Ok, he’s finally home. Training needs to begin immediately, considering the new pattern on the rug, not to mention the dog’s breakfast he’s made of your new strappy sandals. But where should you start?
Whether you train your new puppy or dog yourself, take classes, or hire a private trainer, some basic training tips should be tackled right out of the gate. These top 10 tips from professional dog trainers at the top of their game will get you going.
Aside: When your puppy is old enough, think about getting him or her neutered or spayed; likewise, if you adopt a dog. A neutered or spayed dog is more docile, less aggressive, and may be more open to successful training.
Top 10 Dog Training Tips
The following are the 10 most important training tips for your dog:
1. Choosing Your Dog’s Name
Choose your dog’s name wisely and be respectful of it. Of course you’ll want to pick a name for your new puppy or dog that you love, but for the purposes of training, it also helps to consider a short name ending with a strong consonant. This allows you to say his name so that he can always hear it clearly.
A strong ending (i.e., Jasper, Jack, and Ginger) perks up puppy ears—especially when you place a strong emphasis at the end. If he’s an older dog, he’s probably used to his name; however, changing it isn’t out of the question.
If he’s from a shelter, they may neglect to tell you that he has a temporary name assigned to him by staff. If he’s from a breeder, he’ll come to you with a long name, which you may want to shorten, or change. And if he’s coming out of an abusive situation, a new name may represent a fresh start.
But we’re lucky: dogs are extremely adaptable. And soon enough, if you use it consistently, he will respond to his new name.
New or old, as much as possible, associate it with pleasant, fun things, rather than something negative. The goal is for him to think of his name the same way he thinks of other great things in his life, like “walk,” “cookie,” or “dinner!”
2. Make House Rules
Decide on the “house rules.” Before he comes home, decide what he can and can’t do. Is he allowed on the bed or the furniture? Are parts of the house off limits? Will he have his own chair at your dining table? If the rules are settled early, you can avoid confusion for both of you.
3. Choose a Safe Place
Set up his private den. He needs “a room of his own.” From the earliest possible moment, give your pup or dog his own, private sleeping place that’s not shared with anyone else in the family, or another pet.
He’ll benefit from short periods left alone in the comfort and safety of his den. Reward him if he remains relaxed and quiet. His den, which is often a crate, will also be a valuable tool for housetraining.
4. Help Your Dog Relax
Help him relax when he comes home. When your puppy gets home, give him a warm water bottle and put a ticking clock near his sleeping area. This imitates the heat and heartbeat of his littermates and will soothe him in his new environment.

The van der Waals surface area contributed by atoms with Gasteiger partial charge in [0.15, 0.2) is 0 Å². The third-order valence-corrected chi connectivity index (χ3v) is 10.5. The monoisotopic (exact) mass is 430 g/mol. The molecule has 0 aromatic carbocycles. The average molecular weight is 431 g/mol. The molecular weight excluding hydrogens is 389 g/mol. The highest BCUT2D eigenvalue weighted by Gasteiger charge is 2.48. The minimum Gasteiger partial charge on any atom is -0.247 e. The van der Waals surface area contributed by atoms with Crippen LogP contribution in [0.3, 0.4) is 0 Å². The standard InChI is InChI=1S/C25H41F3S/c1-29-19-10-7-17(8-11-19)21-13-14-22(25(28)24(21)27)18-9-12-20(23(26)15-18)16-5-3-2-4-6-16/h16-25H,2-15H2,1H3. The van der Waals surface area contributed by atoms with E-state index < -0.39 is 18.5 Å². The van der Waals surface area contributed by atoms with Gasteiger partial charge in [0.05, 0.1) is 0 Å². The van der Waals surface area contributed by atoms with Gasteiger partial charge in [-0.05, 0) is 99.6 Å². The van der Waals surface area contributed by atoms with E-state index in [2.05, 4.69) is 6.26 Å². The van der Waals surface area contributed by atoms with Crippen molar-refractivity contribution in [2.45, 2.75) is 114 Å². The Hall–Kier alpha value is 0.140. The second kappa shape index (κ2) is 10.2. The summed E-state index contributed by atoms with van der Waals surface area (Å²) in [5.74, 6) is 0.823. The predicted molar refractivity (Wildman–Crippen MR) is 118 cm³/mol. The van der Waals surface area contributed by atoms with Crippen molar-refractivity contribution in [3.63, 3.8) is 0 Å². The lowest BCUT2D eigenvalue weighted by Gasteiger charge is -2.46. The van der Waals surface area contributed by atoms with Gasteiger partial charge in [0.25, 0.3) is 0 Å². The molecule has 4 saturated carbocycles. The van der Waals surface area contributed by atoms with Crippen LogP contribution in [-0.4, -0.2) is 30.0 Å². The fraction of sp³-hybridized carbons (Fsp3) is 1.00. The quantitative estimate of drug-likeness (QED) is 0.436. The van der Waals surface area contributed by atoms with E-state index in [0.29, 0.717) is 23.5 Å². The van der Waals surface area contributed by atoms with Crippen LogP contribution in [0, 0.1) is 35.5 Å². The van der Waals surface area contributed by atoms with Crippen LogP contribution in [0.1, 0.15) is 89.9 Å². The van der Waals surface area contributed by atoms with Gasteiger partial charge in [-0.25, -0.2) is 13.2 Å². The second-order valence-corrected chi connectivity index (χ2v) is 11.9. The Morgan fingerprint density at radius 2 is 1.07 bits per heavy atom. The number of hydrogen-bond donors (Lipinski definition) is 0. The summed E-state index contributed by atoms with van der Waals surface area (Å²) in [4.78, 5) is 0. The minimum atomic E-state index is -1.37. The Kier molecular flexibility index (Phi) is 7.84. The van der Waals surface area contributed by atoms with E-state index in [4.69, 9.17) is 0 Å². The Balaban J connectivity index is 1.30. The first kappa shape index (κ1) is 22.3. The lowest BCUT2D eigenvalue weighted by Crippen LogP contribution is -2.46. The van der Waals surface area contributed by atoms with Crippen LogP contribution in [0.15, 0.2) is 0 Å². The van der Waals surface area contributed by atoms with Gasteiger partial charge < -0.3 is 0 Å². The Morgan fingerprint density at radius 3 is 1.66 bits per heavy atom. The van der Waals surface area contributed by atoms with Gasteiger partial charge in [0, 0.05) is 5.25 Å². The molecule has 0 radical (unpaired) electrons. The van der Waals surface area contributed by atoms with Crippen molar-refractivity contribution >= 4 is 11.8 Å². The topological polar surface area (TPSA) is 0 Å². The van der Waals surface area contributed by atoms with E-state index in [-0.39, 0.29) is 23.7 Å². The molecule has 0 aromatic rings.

This may be even more important for a new dog from a busy, noisy shelter who’s had a rough start. Whatever you can do to help him get comfortable in his new home will be good for both of you.
5. Teaching Simple Commands
Teach him to come when called. Come Jasper! Good boy! Teaching him to come is the command to be mastered first and foremost. And since he’ll be coming to you, your alpha status will be reinforced.
Get on his level and tell him to come by using his name. When he does, make a big deal using positive reinforcement. Then try it when he’s busy with something interesting. You’ll really see the benefits of perfecting this command early as he gets older.
6. Positive Reinforcement
Reward his good behavior. Reward your puppy or dog’s good behavior with positive reinforcement. Use treats, toys, love, or heaps of praise. Let him know when he’s getting it right. Likewise, never reward bad behavior; it’ll only confuse him.
7. Teach Your Dog Not to Jump Up
Take care of the jump up. Puppies love to jump up in greeting. Don’t tell him what to do, just ignore him and wait for him to calm down before giving him something good. Never encourage jumping behavior by patting or praising your dog when he’s in a “jumping up” position. Turn your back on him and pay him no attention.
8. Make Correlations
Teach him about “dog time.” Puppies and dogs live in the moment. Two minutes after they’ve done something, it’s forgotten about. When he’s doing something bad, try your chosen training technique right away so he has a chance to make the association between the behavior and the correction. Consistent repetition will reinforce what’s he’s learned.
9. Don’t Allow Mouthing
Discourage him from biting or nipping. Instead of scolding him, a great way to put off your mouthy canine is to pretend that you’re in great pain when he’s biting or nipping at you. He’ll be so surprised that he’s likely to stop immediately.
If this doesn’t work, try trading a chew toy for your hand or pant leg. The swap trick also works when he’s in your favorite shoes. He’ll prefer a toy or bone anyway. If all else fails, interrupt the biting behavior and then ignore him.
10. Make Training Positive
End training sessions on a positive note. Excellent boy! Good job, Jasper! Throughout the training, he’s worked hard to please you. Leave him with lots of praise, a treat, some petting, or five minutes of play. This guarantees he’ll show up at his next class with his tail wagging—ready to work!
And there you have it, fellow dog enthusiasts! Remember, training your pup is a journey filled with ups, downs, and plenty of adorable moments. So, leash up, treats in hand, and embark on this beautiful adventure with your four-legged friend! 🐶❤️📚